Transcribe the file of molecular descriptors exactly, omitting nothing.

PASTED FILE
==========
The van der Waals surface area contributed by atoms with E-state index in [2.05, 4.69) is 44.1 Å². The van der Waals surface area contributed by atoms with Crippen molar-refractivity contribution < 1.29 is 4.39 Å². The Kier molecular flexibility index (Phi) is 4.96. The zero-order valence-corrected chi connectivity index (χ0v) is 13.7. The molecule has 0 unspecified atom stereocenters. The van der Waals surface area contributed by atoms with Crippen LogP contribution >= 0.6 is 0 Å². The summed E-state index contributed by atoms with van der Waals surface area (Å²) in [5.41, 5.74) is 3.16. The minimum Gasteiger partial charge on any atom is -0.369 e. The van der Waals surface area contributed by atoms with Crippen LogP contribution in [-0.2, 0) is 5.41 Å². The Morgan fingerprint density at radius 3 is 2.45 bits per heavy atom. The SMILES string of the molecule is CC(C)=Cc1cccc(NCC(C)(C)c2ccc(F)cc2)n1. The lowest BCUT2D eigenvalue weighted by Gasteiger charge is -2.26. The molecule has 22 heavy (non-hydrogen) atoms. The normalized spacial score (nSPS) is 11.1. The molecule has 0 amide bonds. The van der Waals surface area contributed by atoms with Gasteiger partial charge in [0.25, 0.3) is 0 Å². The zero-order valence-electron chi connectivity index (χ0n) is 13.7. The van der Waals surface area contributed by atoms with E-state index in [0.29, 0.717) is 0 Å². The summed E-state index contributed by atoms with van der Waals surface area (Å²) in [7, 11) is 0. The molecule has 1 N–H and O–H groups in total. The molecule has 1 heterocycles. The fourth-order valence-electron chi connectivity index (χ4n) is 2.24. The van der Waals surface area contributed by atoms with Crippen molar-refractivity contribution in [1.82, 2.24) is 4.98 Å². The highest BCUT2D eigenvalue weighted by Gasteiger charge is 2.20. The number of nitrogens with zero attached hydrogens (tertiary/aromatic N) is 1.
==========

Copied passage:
The van der Waals surface area contributed by atoms with E-state index in [2.05, 4.69) is 44.1 Å². The van der Waals surface area contributed by atoms with Crippen molar-refractivity contribution < 1.29 is 4.39 Å². The Kier molecular flexibility index (Phi) is 4.96. The zero-order valence-corrected chi connectivity index (χ0v) is 13.7. The molecule has 0 unspecified atom stereocenters. The van der Waals surface area contributed by atoms with Crippen LogP contribution >= 0.6 is 0 Å². The summed E-state index contributed by atoms with van der Waals surface area (Å²) in [5.41, 5.74) is 3.16. The minimum Gasteiger partial charge on any atom is -0.369 e. The van der Waals surface area contributed by atoms with Crippen LogP contribution in [-0.2, 0) is 5.41 Å². The Morgan fingerprint density at radius 3 is 2.45 bits per heavy atom. The SMILES string of the molecule is CC(C)=Cc1cccc(NCC(C)(C)c2ccc(F)cc2)n1. The lowest BCUT2D eigenvalue weighted by Gasteiger charge is -2.26. The molecule has 22 heavy (non-hydrogen) atoms. The normalized spacial score (nSPS) is 11.1. The molecule has 0 amide bonds. The van der Waals surface area contributed by atoms with Gasteiger partial charge in [0.25, 0.3) is 0 Å². The zero-order valence-electron chi connectivity index (χ0n) is 13.7. The van der Waals surface area contributed by atoms with E-state index in [0.29, 0.717) is 0 Å². The summed E-state index contributed by atoms with van der Waals surface area (Å²) in [7, 11) is 0. The molecule has 1 N–H and O–H groups in total. The molecule has 1 heterocycles. The fourth-order valence-electron chi connectivity index (χ4n) is 2.24. The van der Waals surface area contributed by atoms with Crippen molar-refractivity contribution in [1.82, 2.24) is 4.98 Å². The highest BCUT2D eigenvalue weighted by Gasteiger charge is 2.20. The number of nitrogens with zero attached hydrogens (tertiary/aromatic N) is 1.